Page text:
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Thursday, December 1, 2022

Nigeria and the ‘melting oil’

By Busuyi Mekusi

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Common oils are as diverse as the ethnic and racial splits in human social-cultural engineering. However, out of the seventeen oil types that could be listed in a hurry, palm oil is the most used by people in Nigeria. Attempts have also been made in recent times to make a few other types popular for religious and health issues. The fact of the matter is that these oils share the commonality of melting potentials, with varying melting points. Melting point has been designated as the “temperature at which the solid and liquid forms of a pure substance can exist in equilibrium”. It is a given that the temperature of a solid element will increase when heat is applied, until the melting point is attained. The conclusion is that the solid would be converted into a liquid when more heat is applied, with no temperature change.
Conversely, whereas melting point is the temperature guaranteed by the conversion of solid to liquid, boiling point, as we have in water, is the temperature at which liquid change into a gas. Notwithstanding the characteristic uniqueness of oil, compared to water, both the metaphors of the ‘melting oil’ and ‘boiling water’ are suggestive of Nigeria socio-economic and political atmospheres. This is not to countenance the notion of ‘blood oil’ that has nightmarishly tainted the Niger Delta region. The once vociferous but now enhanced repentant militants in the region should be reminded that the ‘kidnapping’ that they used to negotiate for veritable politico-economic space has since been rebranded as the most ‘lucrative’ business in Nigeria, used by bandits and criminals to hunt, hurt, and hound innocent and vulnerable Nigerians. The ‘oils’ in Nigeria forests are melting, the ‘waters’ on the highways are boiling, and Nigerians are on the precarious brink.
Palm oil has always been a cash crop grown in the Nigerian rain forests, with the particularly aesthetic rhythmic plantations found mostly in States like Ondo and Edo. Palm oil is reputed for various tradio-religious cum culinary potentials and potencies, as its seasonal scarcity reminiscences a nation that is averse to planning, reliable storage and refinement, for better usability. The myth has refused to go away that Malaysia came to Nigeria to pick palm seedlings for agrarian regeneration sometime ago, and is now a leading exporter of palm oil globally.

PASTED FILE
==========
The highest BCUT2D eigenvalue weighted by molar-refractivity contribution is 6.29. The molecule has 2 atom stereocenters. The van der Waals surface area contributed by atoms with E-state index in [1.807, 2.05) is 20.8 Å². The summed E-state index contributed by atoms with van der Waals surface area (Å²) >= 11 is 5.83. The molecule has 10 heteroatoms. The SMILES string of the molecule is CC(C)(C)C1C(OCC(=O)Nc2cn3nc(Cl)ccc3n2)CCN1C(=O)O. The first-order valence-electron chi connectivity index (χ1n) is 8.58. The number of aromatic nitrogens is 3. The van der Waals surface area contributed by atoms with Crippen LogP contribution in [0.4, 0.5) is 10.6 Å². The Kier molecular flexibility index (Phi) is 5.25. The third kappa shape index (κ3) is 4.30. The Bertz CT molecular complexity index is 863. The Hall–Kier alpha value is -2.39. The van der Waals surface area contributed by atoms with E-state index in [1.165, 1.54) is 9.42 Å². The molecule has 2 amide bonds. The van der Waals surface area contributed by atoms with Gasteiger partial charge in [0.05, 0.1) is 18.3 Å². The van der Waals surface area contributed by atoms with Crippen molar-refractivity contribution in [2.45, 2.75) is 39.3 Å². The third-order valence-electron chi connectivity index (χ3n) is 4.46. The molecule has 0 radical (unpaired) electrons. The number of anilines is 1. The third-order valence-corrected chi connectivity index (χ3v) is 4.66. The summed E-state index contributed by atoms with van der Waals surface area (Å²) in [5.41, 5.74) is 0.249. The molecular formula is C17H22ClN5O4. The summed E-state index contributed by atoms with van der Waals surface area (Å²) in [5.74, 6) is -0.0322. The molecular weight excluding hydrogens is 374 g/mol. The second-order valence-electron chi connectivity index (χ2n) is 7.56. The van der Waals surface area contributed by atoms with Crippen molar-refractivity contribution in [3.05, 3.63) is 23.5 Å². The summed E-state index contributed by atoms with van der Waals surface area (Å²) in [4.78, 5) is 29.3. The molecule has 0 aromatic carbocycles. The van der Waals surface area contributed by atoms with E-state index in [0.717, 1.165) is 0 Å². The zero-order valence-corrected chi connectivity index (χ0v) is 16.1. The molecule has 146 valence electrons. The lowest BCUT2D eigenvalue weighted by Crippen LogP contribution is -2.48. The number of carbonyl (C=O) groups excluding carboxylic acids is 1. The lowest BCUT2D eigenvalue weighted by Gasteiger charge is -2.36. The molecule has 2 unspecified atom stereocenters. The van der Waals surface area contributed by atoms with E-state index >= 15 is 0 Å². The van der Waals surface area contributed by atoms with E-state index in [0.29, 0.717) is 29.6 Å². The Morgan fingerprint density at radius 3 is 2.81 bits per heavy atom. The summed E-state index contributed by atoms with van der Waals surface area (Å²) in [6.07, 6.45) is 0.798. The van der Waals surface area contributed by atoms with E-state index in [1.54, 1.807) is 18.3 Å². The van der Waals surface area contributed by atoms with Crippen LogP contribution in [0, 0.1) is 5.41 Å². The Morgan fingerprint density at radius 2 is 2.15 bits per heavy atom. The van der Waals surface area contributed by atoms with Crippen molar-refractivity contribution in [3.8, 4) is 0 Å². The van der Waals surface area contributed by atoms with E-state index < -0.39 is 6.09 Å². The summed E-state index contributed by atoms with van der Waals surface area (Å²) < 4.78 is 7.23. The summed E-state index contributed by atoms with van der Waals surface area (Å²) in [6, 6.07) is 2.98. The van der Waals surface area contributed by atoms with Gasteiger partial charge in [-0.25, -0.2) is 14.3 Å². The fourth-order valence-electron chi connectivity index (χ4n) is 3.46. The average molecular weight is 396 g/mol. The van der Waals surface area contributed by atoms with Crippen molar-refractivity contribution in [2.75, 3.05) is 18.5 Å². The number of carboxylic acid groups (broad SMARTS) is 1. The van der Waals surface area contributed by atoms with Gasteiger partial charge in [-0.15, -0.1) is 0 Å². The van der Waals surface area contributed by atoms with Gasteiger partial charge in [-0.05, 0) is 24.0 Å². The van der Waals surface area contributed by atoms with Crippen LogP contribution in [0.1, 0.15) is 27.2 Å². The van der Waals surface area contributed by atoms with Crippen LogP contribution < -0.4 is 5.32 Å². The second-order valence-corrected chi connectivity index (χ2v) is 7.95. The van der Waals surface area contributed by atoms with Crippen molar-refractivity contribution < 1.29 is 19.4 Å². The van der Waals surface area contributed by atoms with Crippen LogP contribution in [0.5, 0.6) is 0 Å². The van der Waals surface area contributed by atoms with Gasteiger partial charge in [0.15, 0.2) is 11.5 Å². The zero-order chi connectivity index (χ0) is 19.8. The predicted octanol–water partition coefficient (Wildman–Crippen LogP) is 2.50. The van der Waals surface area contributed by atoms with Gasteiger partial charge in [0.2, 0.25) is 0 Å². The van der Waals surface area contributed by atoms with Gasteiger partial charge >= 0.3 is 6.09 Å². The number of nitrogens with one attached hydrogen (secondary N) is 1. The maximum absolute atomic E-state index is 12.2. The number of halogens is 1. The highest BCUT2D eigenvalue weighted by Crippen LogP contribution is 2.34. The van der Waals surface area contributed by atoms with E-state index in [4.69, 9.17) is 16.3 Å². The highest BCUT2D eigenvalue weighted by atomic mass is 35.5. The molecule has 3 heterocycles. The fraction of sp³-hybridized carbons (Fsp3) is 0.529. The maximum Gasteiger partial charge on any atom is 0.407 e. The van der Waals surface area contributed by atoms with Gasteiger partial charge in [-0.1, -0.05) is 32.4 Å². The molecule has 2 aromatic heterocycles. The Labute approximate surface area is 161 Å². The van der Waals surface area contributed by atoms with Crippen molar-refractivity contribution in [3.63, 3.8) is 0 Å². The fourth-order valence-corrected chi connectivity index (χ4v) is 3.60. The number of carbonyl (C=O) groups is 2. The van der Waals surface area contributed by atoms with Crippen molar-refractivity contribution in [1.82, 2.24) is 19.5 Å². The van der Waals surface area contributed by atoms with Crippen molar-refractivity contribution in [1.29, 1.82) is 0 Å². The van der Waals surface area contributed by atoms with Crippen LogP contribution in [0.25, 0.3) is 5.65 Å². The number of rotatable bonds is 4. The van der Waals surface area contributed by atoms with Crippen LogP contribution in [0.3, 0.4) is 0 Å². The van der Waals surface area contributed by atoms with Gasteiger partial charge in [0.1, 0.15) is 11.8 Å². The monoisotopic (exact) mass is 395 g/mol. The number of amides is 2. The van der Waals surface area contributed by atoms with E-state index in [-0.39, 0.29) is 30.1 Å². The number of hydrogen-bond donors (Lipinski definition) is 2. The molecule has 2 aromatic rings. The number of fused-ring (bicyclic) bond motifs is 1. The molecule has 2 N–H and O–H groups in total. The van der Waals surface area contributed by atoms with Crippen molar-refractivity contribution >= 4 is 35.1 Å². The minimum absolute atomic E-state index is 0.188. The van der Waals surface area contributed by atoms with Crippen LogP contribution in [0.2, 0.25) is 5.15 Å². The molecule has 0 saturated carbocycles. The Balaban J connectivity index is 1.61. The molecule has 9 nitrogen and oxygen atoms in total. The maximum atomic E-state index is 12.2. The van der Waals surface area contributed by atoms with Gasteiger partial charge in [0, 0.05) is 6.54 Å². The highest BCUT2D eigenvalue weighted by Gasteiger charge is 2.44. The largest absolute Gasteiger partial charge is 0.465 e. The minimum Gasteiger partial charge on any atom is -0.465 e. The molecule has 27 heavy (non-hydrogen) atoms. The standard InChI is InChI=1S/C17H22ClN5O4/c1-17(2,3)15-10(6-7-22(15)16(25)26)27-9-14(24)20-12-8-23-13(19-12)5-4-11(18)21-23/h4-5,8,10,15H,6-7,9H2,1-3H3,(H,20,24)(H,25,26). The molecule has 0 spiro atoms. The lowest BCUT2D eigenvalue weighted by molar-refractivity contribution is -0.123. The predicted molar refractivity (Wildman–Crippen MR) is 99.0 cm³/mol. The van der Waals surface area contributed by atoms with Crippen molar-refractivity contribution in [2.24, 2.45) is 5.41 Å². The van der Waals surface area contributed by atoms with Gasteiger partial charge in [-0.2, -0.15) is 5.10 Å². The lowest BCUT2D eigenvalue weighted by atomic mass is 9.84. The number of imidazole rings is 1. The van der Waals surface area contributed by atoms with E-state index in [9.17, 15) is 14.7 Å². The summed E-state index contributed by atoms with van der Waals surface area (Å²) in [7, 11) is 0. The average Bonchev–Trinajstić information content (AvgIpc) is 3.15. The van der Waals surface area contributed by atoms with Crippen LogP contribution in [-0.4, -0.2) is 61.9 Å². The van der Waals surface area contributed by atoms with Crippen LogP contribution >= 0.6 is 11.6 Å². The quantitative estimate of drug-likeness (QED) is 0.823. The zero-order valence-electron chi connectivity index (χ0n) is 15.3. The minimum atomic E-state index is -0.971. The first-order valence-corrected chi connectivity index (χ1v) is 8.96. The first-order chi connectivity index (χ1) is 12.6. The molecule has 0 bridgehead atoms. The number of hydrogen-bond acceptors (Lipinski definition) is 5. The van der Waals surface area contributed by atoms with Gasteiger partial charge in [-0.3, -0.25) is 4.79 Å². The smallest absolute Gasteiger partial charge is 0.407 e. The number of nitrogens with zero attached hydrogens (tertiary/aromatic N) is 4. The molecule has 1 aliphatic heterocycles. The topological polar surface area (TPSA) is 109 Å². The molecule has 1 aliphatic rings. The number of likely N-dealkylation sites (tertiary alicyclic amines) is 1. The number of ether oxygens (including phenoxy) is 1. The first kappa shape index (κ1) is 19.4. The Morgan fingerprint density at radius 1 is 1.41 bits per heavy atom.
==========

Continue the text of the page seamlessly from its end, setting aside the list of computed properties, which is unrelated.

Ironically, Nigeria is still struggling with sufficiency in domestic consumption, with the various critical bends of the value chain wasting away. Anyway, farting in the local mill when pressing/marching palm seeds calls for great caution! The past regime of Olusegun Mimiko in Ondo State was rumoured to have imported some palm seedlings from Malaysia, and one thinks they should have started fruiting by now, if it was not a fluke like the ‘technical team’ the regime similarly sent to Malaysia to understudy how to plant paddy-rice. Dr. Olusegun Agagu had, during his own tenure, also ‘cast’ some rice seeds on a space in the riverine area, but he did not get the rice back in due season, as assured by the Holy Bible. One wonders when Nigeria leaders would stop thinking with their legs and walking with their heads. As Nigeria economic oils continue to melt, Rotimi Amaechi leaves no one in doubt that Corporate Social Responsibility is fast becoming a liability, with his announcement that the Portuguese Company in charge of Kano-Maradi rail line would build a Multi-disciplinary University in River State, just like the Chinese Company donated the University of Transportation to Daura, the home town of PMB. May I plead that Amaechi should remember Ijare City, the cradle of yours truly, for consideration, since the establishment of universities is now tantamount to constituency projects.